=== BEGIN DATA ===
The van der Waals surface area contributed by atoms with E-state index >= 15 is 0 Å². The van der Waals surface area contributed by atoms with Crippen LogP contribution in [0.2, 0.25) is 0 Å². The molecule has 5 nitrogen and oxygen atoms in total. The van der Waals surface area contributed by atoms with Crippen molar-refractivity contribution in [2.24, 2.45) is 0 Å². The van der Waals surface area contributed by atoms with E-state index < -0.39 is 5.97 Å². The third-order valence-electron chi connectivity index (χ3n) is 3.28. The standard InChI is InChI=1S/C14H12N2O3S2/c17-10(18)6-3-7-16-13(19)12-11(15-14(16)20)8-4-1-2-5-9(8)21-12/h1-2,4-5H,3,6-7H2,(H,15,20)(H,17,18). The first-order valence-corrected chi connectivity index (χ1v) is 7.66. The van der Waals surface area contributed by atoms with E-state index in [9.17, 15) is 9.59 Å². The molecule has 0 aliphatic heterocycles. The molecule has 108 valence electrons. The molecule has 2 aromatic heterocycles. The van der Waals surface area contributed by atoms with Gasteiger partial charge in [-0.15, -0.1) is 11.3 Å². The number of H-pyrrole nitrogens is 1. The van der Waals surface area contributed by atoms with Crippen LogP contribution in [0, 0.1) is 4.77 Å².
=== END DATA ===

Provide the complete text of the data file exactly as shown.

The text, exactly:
The van der Waals surface area contributed by atoms with E-state index >= 15 is 0 Å². The van der Waals surface area contributed by atoms with Crippen LogP contribution in [0.2, 0.25) is 0 Å². The molecule has 5 nitrogen and oxygen atoms in total. The van der Waals surface area contributed by atoms with Crippen molar-refractivity contribution in [2.24, 2.45) is 0 Å². The van der Waals surface area contributed by atoms with E-state index < -0.39 is 5.97 Å². The third-order valence-electron chi connectivity index (χ3n) is 3.28. The standard InChI is InChI=1S/C14H12N2O3S2/c17-10(18)6-3-7-16-13(19)12-11(15-14(16)20)8-4-1-2-5-9(8)21-12/h1-2,4-5H,3,6-7H2,(H,15,20)(H,17,18). The first-order valence-corrected chi connectivity index (χ1v) is 7.66. The van der Waals surface area contributed by atoms with E-state index in [9.17, 15) is 9.59 Å². The molecule has 0 aliphatic heterocycles. The molecule has 108 valence electrons. The molecule has 2 aromatic heterocycles. The van der Waals surface area contributed by atoms with Gasteiger partial charge in [-0.15, -0.1) is 11.3 Å². The number of H-pyrrole nitrogens is 1. The van der Waals surface area contributed by atoms with Crippen LogP contribution in [0, 0.1) is 4.77 Å².